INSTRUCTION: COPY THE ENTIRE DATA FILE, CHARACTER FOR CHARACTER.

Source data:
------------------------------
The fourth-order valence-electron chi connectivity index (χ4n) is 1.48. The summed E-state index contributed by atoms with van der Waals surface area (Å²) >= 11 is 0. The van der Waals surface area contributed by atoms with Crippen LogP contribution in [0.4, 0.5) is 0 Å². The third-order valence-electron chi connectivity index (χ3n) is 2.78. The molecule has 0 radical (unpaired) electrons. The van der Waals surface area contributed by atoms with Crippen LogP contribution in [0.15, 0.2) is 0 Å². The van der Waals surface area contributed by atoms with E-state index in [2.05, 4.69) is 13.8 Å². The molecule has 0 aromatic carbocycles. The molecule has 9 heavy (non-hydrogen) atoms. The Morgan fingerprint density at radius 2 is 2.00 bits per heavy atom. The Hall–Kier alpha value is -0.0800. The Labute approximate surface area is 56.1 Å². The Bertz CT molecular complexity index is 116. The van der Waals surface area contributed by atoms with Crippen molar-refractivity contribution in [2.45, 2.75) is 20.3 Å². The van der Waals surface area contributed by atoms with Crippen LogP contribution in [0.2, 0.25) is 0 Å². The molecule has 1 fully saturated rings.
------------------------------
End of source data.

The fourth-order valence-electron chi connectivity index (χ4n) is 1.48. The summed E-state index contributed by atoms with van der Waals surface area (Å²) >= 11 is 0. The van der Waals surface area contributed by atoms with Crippen LogP contribution in [0.4, 0.5) is 0 Å². The third-order valence-electron chi connectivity index (χ3n) is 2.78. The molecule has 0 radical (unpaired) electrons. The van der Waals surface area contributed by atoms with Crippen LogP contribution in [0.15, 0.2) is 0 Å². The van der Waals surface area contributed by atoms with E-state index in [2.05, 4.69) is 13.8 Å². The molecule has 0 aromatic carbocycles. The molecule has 9 heavy (non-hydrogen) atoms. The Morgan fingerprint density at radius 2 is 2.00 bits per heavy atom. The Hall–Kier alpha value is -0.0800. The Labute approximate surface area is 56.1 Å². The Bertz CT molecular complexity index is 116. The van der Waals surface area contributed by atoms with Crippen molar-refractivity contribution in [2.45, 2.75) is 20.3 Å². The van der Waals surface area contributed by atoms with Crippen LogP contribution in [0.2, 0.25) is 0 Å². The molecule has 1 fully saturated rings.